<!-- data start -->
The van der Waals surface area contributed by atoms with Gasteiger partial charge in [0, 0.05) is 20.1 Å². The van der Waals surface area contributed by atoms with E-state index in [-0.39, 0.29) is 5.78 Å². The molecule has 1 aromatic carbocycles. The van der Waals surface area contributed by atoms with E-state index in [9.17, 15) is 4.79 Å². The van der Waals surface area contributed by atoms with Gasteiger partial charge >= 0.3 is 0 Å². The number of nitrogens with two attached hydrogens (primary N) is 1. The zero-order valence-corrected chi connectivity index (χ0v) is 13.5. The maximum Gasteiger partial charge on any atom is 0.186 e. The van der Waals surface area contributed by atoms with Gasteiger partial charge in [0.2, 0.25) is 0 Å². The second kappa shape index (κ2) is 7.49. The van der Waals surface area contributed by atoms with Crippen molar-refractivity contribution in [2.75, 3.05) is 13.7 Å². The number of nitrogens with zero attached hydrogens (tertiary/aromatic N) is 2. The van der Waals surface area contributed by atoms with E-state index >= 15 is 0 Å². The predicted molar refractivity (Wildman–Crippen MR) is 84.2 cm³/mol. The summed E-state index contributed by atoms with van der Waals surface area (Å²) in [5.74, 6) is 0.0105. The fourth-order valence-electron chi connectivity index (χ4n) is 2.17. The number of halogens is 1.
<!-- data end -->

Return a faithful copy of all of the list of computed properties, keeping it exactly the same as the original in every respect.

The van der Waals surface area contributed by atoms with Gasteiger partial charge in [0, 0.05) is 20.1 Å². The van der Waals surface area contributed by atoms with E-state index in [-0.39, 0.29) is 5.78 Å². The molecule has 1 aromatic carbocycles. The van der Waals surface area contributed by atoms with E-state index in [9.17, 15) is 4.79 Å². The van der Waals surface area contributed by atoms with Gasteiger partial charge >= 0.3 is 0 Å². The number of nitrogens with two attached hydrogens (primary N) is 1. The zero-order valence-corrected chi connectivity index (χ0v) is 13.5. The maximum Gasteiger partial charge on any atom is 0.186 e. The van der Waals surface area contributed by atoms with Gasteiger partial charge in [0.2, 0.25) is 0 Å². The second kappa shape index (κ2) is 7.49. The van der Waals surface area contributed by atoms with Crippen molar-refractivity contribution in [2.75, 3.05) is 13.7 Å². The number of nitrogens with zero attached hydrogens (tertiary/aromatic N) is 2. The van der Waals surface area contributed by atoms with E-state index >= 15 is 0 Å². The predicted molar refractivity (Wildman–Crippen MR) is 84.2 cm³/mol. The summed E-state index contributed by atoms with van der Waals surface area (Å²) in [5.74, 6) is 0.0105. The fourth-order valence-electron chi connectivity index (χ4n) is 2.17. The number of halogens is 1.